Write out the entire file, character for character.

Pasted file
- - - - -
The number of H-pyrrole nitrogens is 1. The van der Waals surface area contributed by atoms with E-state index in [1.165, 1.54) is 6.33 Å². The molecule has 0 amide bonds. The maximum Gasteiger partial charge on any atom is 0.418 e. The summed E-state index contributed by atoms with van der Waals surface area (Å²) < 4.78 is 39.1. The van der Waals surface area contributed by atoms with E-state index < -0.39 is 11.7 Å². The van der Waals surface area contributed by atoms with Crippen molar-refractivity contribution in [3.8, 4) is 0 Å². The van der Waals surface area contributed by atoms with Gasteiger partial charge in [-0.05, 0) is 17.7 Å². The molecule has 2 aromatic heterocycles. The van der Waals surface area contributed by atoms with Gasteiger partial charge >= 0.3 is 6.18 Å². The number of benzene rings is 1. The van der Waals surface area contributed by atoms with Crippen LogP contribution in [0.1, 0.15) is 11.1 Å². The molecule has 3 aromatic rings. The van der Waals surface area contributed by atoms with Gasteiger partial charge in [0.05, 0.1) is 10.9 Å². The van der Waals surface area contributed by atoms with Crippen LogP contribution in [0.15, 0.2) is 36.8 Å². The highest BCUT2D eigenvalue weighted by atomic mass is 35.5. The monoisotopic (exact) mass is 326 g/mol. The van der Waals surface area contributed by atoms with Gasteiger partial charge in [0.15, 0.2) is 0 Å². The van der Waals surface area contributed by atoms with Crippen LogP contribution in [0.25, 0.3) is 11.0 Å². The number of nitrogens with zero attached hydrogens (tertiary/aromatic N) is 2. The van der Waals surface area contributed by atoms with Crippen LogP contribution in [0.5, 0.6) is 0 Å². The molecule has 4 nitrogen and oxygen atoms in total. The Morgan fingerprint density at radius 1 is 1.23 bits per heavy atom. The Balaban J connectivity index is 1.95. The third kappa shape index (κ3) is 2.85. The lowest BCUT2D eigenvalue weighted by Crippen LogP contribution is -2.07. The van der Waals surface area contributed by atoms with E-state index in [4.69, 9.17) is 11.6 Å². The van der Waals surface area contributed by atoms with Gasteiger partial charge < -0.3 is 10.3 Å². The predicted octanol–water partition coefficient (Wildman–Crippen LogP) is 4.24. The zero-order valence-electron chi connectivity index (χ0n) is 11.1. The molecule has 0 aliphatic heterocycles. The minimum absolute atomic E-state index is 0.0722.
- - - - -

The number of H-pyrrole nitrogens is 1. The van der Waals surface area contributed by atoms with E-state index in [1.165, 1.54) is 6.33 Å². The molecule has 0 amide bonds. The maximum Gasteiger partial charge on any atom is 0.418 e. The summed E-state index contributed by atoms with van der Waals surface area (Å²) < 4.78 is 39.1. The van der Waals surface area contributed by atoms with E-state index < -0.39 is 11.7 Å². The van der Waals surface area contributed by atoms with Crippen molar-refractivity contribution in [3.8, 4) is 0 Å². The van der Waals surface area contributed by atoms with Gasteiger partial charge in [-0.05, 0) is 17.7 Å². The molecule has 2 aromatic heterocycles. The van der Waals surface area contributed by atoms with Gasteiger partial charge >= 0.3 is 6.18 Å². The number of benzene rings is 1. The van der Waals surface area contributed by atoms with Crippen LogP contribution in [0.1, 0.15) is 11.1 Å². The molecule has 3 aromatic rings. The van der Waals surface area contributed by atoms with Gasteiger partial charge in [0.05, 0.1) is 10.9 Å². The van der Waals surface area contributed by atoms with Crippen LogP contribution in [0.15, 0.2) is 36.8 Å². The highest BCUT2D eigenvalue weighted by atomic mass is 35.5. The monoisotopic (exact) mass is 326 g/mol. The van der Waals surface area contributed by atoms with Gasteiger partial charge in [0.15, 0.2) is 0 Å². The van der Waals surface area contributed by atoms with Crippen LogP contribution in [0.25, 0.3) is 11.0 Å². The number of nitrogens with zero attached hydrogens (tertiary/aromatic N) is 2. The van der Waals surface area contributed by atoms with Crippen LogP contribution in [0.5, 0.6) is 0 Å². The molecule has 4 nitrogen and oxygen atoms in total. The Morgan fingerprint density at radius 1 is 1.23 bits per heavy atom. The Balaban J connectivity index is 1.95. The third kappa shape index (κ3) is 2.85. The lowest BCUT2D eigenvalue weighted by Crippen LogP contribution is -2.07. The van der Waals surface area contributed by atoms with E-state index in [4.69, 9.17) is 11.6 Å². The van der Waals surface area contributed by atoms with Gasteiger partial charge < -0.3 is 10.3 Å². The predicted octanol–water partition coefficient (Wildman–Crippen LogP) is 4.24. The zero-order valence-electron chi connectivity index (χ0n) is 11.1. The molecule has 0 aliphatic heterocycles. The minimum absolute atomic E-state index is 0.0722.